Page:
Thank you for using the timer - this advanced tool can estimate your performance and suggest more practice questions. We have subscribed you to Daily Prep Questions via email.

Customized for You

we will pick new questions that match your level based on your Timer History

Track Your Progress

every week, we’ll send you an estimated GMAT score based on your performance

Practice Pays

we will pick new questions that match your level based on your Timer History

Not interested in getting valuable practice questions and articles delivered to your email? No problem, unsubscribe here.

It appears that you are browsing the GMAT Club forum unregistered!

Signing up is free, quick, and confidential.
Join other 350,000 members and get the full benefits of GMAT Club

Registration gives you:

Tests

Take 11 tests and quizzes from GMAT Club and leading GMAT prep companies such as Manhattan GMAT,
Knewton, and others. All are free for GMAT Club members.

Applicant Stats

View detailed applicant stats such as GPA, GMAT score, work experience, location, application
status, and more

Books/Downloads

Download thousands of study notes,
question collections, GMAT Club’s
Grammar and Math books.
All are free!

Thank you for using the timer!
We noticed you are actually not timing your practice. Click the START button first next time you use the timer.
There are many benefits to timing your practice, including:

Re: Of the following, which is the best approximation to 0.0026^1/2 ? [#permalink]
01 Mar 2010, 12:49

1

This post received KUDOS

When you have square or cubed roots of numbers that are less than 0 you can use the following. For square roots:

Square root the number at the end of the decimal (so if it were (0.0026)^0.5, you would square root 26) and divide the number of decimal places by 2. In this case, we know that the square root of 26 is a tiny bit more than 5, and dividing the number of decimal places (4) by 2 gives you 2 decimal places. Thus the answer is approximately 0.05

Cube root of a number: same procedure as above, but we cube root the number at the end of the fraction and divide the number of decimal places by 3.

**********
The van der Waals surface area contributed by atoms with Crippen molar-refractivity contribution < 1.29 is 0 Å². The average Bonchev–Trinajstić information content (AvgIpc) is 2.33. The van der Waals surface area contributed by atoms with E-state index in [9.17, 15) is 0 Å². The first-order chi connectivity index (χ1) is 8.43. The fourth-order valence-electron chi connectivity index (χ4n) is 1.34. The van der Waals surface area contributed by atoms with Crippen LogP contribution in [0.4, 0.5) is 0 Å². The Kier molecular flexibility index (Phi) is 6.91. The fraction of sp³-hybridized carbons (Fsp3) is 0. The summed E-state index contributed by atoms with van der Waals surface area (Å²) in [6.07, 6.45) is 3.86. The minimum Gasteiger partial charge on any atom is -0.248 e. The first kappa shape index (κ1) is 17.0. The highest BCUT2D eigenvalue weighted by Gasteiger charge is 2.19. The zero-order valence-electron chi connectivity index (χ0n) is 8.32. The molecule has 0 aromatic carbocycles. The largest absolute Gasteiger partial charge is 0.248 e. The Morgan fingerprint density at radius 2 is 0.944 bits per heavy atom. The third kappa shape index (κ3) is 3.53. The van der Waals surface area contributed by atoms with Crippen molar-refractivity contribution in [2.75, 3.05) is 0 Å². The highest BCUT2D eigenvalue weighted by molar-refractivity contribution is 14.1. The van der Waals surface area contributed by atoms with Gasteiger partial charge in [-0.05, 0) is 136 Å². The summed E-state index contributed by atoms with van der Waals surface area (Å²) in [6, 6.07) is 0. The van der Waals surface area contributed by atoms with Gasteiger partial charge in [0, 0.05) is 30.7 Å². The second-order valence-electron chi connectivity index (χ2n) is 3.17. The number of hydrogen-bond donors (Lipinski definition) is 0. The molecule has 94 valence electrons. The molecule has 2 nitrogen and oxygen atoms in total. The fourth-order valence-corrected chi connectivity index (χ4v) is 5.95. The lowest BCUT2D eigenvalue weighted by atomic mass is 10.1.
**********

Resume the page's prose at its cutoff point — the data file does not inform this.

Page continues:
Re: Of the following, which is the best approximation to 0.0026^1/2 ? [#permalink]
06 Mar 2010, 09:55

abhi758 wrote:

Of the following, which is the best approximation to \(\sqrt{0.0026}\)? (A) 0.05 (B) 0.06 (C) 0.16 (D) 0.5 (E) 0.6

Kindly provide the steps to the solution. OA to be posted soon.

Square root of a number that has four digits to the right of decimal would have two digits to the right of decimals in the solution. So by this we rule out option D & E

Now the approx value of (26)^1/2 would be 5. The solution would therefore be A.

Re: Of the following, which is the best approximation to 0.0026^1/2 ? [#permalink]
06 Mar 2010, 15:48

this is how I did it.... nearest to 26 is 25..root of this is 5 therefore, btw a) and d) with 2 zeros before the decimal point, I took .05*.05 = 0.0025

Re: Of the following, which is the best approximation to 0.0026^1/2 ? [#permalink]
15 Mar 2010, 07:41

nickk wrote:

When you have square or cubed roots of numbers that are less than 0 you can use the following. For square roots:

Square root the number at the end of the decimal (so if it were (0.0026)^0.5, you would square root 26) and divide the number of decimal places by 2. In this case, we know that the square root of 26 is a tiny bit more than 5, and dividing the number of decimal places (4) by 2 gives you 2 decimal places. Thus the answer is approximately 0.05

Cube root of a number: same procedure as above, but we cube root the number at the end of the fraction and divide the number of decimal places by 3.

Can you give an example the same way u did for the square root for the cube root? _________________

Re: Of the following, which is the best approximation to 0.0026^1/2 ? [#permalink]
24 Dec 2014, 18:04

Hello from the GMAT Club BumpBot!

Thanks to another GMAT Club member, I have just discovered this valuable topic, yet it had no discussion for over a year. I am now bumping it up - doing my job. I think you may find it valuable (esp those replies with Kudos).

Want to see all other topics I dig out? Follow me (click follow button on profile). You will receive a summary of all topics I bump in your profile area as well as via email. _________________

Type of Visa: You will be applying for a Non-Immigrant F-1 (Student) US Visa. Applying for a Visa: Create an account on: https://cgifederal.secure.force.com/?language=Englishcountry=India Complete...

I started running back in 2005. I finally conquered what seemed impossible. Not sure when I would be able to do full marathon, but this will do for now...